A skin graft, which can be completed as a split-thickness or full-thickness graft, involves removing skin from one area of the body and relocating it to another to cover or heal a wound, such as a skin infection, burn, bed sore or ulcer, or skin cancer. Typically, a physician will set up multiple appointments to inspect the donor site and graft site to ensure it’s healing properly. Sometimes, complications can arise after the procedure, requiring patients to seek medical attention.
To address a skin graft gone wrong, surgeons may employ strategies such as dressing, re-grafting, graft immobilization, and using hyperbaric oxygen therapy, which accelerates healing and improves outcomes.
What causes a failed skin graft?
Skin grafts can become compromised when blood vessels fail to grow into it, causing poor vascularity. Collections of blood or fluids outside of blood vessels, known as hematomas or seromas, can form. Infections, such as a staph infection or pseudomonas, can occur at the graft site. One of the most common causes of failure is mechanical shearing, which is caused by movement. As you move, newly formed blood vessels may disconnect from the graft and fluid can form between the graft and graft site bed.
What are signs of having a failed skin graft?
Symptoms of a compromised graft can include signs of infection, such as fever and chills; redness, swelling, pain, bleeding, or discharge from either the donor or graft site.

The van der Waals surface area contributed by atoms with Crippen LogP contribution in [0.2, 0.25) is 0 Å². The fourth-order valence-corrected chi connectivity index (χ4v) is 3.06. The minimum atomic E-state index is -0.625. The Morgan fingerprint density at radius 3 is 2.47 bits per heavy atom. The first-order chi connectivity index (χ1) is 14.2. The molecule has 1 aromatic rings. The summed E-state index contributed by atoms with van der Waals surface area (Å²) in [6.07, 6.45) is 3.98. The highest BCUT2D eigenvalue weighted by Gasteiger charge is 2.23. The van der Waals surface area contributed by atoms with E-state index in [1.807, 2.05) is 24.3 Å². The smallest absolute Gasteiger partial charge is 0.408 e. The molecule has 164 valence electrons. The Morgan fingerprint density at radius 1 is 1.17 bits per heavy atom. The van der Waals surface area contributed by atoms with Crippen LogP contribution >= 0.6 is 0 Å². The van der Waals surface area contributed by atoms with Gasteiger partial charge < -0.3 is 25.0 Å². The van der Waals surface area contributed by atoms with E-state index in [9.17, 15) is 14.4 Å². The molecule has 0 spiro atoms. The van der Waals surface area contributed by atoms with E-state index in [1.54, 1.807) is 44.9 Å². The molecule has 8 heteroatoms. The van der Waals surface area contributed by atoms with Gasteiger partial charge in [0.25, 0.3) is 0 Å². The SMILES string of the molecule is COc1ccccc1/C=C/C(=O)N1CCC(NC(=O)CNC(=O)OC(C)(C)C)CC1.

Once you notice any of these signs and symptoms, contact your healthcare provider immediately. Your physician or surgeon may take one of several measures, depending on the severity of the compromise. These may include dressing the wound, re-grafting it, or performing graft immobilization. A fourth option is hyperbaric oxygen therapy (HBOT).
HBOT has been shown to increase the survival of the skin graft surface area by 29 percent, according to a study titled “Hyperbaric Oxygen Therapy for the Compromised Graft or Flap.” Plus, all patients surveyed achieved more than 60 percent graft take.
The high success rate HBOT has had in treating compromised grafts is further supported by the organization responsible for setting implementation standards, the Society of Undersea and Hyperbaric Medicine: “In tissue compromised by irradiation or in other cases where there is decreased perfusion or hypoxia, [HBOT] has been shown to be extremely useful in flap salvage. Hyperbaric oxygen can help maximize the viability of the compromised tissue thereby reducing the need for re-grafting or repeat flap procedures.”
Hyperbaric oxygen therapy (HBOT), according to extensive research and studies, has a high success rate in treating compromised grafts.
HBOT provides 100-percent oxygen in a pressurized chamber, increasing circulation, oxygenation and neovascularization, and decreasing tissue swelling. HBOT also stimulates fibroblasts, cells necessary for the production of new skin, and regenerates damaged tissue.
Multiple animal studies have also shown promising results. One concluded HBOT “shortened healing time significantly. Further, the combination of repeated skin grafting and [HBOT] reduced the healing time of partial thickness wounds to one-half of that of non-treated controls.” A second study, which focused on the use of HBOT on rabbit ear skin grafts, found those that received HBOT had an 82-percent increase in survival.
Hyperbaric Medical Solutions’ modern facility, complete with hyperbaric chambers, enables patients to take advantage of the benefits of hyperbaric oxygen therapy as an adjunctive treatment to skin grafts gone wrong. Plus, HBOT can help prevent future negative complications, accelerate graft healing, and salvage compromised tissue. Contact us or schedule an appointment today.